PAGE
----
The Devil Is a Gentleman
I finished reading J.C. Hallman's book The Devil is a Gentleman. I've mentioned it a couple of times. Now that I am done I can say with certainty I enjoyed the book greatly. Since it was gifted me by Ella before she moved to Dubai, I must say another thank you to her. What I liked was not just getting a glimpse into so many different religions, though that is the main fascination. The writing is also a pleasure. Hallman does not write from an objective expert's position. He includes himself and his feelings and reactions to the different people in the book. He is unsettled and a little scared the night he spends in the Satanist's house. He is moved during the Wicca ceremony and the services of the Monks at New Skete brought tears to his eyes. But at the same time Hallman is in the book, the book is not the religious groups according to him. He approaches each one with an open mind, participates in their ceremonies, never laughs at them, and is generally curious. And always present is William James. Here is a sample from the Wicca chapter:
I had seen the way in which the old idol of hypothesis verification was its own over-belief, the way it had divvied all of us up into a babble of scientific cants and lingos, had made us fanatics blind even to our own fanaticism, unhappy and seeking, desperate to try anything that tasted like truth. America itself was the sick soul, a divided consciousness, a bifurcated society struggling to climb free of its cold womb. How could you tell another what would ring true to the hot place of their consciousness? Not long after he returned from delivering Varieties in Scotland, James wrote in a letter, "But I am intensely an individualist, and believe that as a practical problem for the individual, the religion he stands by must be the one which he finds best for him, even though there were other better individuals, and their religion better for them."Hallman uses James as a way to discuss the various groups. Are the groups healthy? Are they really religions? What would James say? As we go from group to group and between chapters, we are led through William James's life and the development of his thinking. No need to have read James before, but I must warn you, if you read this book, you will want to read James by the time you are done. James created the philosophy of Pragmatism and believed in the importance of pluralism. He thought pluralism made people more forgiving, and that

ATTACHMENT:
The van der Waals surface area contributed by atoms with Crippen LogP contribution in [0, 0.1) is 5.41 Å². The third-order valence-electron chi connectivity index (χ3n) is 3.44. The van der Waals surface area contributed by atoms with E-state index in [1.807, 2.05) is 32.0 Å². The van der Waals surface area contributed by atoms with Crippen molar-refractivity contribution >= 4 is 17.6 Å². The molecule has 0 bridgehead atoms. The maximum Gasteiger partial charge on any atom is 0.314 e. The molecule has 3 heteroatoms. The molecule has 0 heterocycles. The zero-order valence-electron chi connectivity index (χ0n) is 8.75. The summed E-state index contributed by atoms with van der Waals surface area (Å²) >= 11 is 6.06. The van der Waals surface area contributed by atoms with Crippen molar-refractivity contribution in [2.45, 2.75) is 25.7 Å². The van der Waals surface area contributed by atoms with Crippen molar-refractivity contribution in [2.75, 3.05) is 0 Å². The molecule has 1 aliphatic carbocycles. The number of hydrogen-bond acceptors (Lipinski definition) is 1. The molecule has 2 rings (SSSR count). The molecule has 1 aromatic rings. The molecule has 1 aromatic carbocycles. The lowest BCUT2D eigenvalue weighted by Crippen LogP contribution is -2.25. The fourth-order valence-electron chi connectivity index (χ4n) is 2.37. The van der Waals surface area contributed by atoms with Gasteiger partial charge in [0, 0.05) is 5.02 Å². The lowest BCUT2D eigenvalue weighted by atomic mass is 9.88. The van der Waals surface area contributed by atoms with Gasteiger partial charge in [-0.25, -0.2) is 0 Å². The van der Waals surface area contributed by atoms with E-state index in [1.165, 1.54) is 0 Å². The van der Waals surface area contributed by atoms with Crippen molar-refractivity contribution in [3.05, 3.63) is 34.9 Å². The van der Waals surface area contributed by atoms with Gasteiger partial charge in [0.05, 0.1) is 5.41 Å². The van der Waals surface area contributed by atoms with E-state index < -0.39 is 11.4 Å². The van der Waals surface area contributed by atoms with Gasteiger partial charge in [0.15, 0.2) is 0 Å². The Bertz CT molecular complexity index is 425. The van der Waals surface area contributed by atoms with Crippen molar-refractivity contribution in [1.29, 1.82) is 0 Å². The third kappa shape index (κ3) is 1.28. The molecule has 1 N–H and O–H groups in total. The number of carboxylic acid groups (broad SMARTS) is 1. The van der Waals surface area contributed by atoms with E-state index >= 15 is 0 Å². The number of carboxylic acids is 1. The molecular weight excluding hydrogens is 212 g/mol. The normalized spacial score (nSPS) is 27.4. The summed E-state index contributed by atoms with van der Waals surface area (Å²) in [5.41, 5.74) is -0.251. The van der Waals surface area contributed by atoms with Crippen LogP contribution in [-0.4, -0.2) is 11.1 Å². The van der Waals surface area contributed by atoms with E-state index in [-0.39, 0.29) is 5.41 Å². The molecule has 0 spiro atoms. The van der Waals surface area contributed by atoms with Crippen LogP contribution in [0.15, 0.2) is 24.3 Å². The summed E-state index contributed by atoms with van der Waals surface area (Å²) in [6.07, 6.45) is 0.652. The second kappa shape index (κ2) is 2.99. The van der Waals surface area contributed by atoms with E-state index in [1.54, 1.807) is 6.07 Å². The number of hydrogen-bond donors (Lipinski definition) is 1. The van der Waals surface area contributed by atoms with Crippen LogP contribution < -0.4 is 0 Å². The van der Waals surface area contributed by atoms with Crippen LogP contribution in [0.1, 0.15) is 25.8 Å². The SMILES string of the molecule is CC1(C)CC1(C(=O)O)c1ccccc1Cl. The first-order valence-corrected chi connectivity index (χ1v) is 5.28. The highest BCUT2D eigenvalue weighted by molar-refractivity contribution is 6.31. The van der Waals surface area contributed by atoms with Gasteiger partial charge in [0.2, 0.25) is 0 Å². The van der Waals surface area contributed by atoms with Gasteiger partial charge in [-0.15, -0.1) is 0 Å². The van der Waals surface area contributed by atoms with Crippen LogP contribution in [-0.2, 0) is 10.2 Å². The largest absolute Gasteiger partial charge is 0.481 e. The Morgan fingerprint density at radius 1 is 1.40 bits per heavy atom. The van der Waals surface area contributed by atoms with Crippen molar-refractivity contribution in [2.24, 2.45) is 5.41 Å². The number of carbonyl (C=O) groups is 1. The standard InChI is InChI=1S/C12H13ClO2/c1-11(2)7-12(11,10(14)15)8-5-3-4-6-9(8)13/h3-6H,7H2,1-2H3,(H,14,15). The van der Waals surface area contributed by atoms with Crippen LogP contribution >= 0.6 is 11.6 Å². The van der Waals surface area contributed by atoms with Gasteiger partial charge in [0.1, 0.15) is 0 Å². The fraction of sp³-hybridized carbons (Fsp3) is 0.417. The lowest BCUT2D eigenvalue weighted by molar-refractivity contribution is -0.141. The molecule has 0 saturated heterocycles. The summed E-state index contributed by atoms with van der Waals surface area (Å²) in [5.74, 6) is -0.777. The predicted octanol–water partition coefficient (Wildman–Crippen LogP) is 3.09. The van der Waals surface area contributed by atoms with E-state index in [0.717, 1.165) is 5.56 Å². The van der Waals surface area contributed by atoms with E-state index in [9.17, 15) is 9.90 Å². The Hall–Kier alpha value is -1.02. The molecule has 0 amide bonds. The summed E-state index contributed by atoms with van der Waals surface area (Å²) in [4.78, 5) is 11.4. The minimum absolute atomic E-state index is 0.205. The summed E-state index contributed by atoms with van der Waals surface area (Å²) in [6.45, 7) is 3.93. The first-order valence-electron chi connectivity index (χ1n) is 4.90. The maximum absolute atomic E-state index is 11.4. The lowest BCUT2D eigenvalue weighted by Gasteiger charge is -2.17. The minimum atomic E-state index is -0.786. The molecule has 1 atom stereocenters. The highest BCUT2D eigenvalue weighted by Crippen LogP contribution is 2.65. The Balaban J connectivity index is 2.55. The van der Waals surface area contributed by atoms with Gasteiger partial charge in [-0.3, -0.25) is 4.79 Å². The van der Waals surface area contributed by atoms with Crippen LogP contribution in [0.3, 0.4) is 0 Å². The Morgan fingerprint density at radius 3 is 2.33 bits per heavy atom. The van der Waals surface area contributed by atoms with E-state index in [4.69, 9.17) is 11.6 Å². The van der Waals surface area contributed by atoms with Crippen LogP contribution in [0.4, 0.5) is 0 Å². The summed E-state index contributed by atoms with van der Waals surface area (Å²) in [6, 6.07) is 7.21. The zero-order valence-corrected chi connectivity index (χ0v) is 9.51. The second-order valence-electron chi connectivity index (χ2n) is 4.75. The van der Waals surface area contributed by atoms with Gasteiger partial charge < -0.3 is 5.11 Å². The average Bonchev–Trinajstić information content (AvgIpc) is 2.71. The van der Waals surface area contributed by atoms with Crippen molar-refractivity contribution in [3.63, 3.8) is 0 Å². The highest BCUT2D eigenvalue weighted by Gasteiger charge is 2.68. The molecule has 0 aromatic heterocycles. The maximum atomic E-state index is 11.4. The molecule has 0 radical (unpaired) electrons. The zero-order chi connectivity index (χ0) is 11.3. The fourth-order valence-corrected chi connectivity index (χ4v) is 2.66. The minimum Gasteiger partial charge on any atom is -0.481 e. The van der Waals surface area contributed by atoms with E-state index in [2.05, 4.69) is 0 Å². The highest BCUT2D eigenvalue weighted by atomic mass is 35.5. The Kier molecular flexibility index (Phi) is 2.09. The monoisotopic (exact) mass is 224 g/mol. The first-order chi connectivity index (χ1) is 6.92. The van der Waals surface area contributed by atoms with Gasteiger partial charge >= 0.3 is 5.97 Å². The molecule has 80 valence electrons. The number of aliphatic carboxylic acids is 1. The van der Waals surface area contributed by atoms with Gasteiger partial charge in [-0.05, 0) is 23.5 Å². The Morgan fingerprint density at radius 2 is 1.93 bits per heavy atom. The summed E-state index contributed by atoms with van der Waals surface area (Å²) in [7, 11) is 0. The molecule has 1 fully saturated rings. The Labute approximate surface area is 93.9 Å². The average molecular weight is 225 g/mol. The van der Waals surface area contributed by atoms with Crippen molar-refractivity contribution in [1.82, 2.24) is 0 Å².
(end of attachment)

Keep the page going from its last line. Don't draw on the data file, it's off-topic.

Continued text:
once one believed in the possibility of many truths the fruits of religion were made available to everyone. Too much singularity, in either truth or a Christian God or a Hegelian Absolute, lent itself to fragmentation and division.I think Brother Marc, one of the Monks at New Skete has it right, and not just about dogs either:
I think individuals have become alienated from the matrix of earth and nature that we naturally arise from. We're living an artificially divided, fragmented life. As individuals, like grains of sand, rubbing against one another, but not really becoming a part of one another. And when we meet up with dogs, who totally accept us just the way we are, we like this because this is what a human being should be able to have from society. We've lost that. We should be able to come to our village, to our extended family, and no matter how good or bad we are, be totally accepted. We don't have that anymore.One of the things that James discovered, and Hallman reaffirms, is that the healthy religions, no matter how strange they may seem, whether they are waiting for aliens, reverencing trees, or drawing down the moon, provide a place where we can be accepted for who we are and maybe, for a little while at least, cease being irritating grains of sand and become part of one another.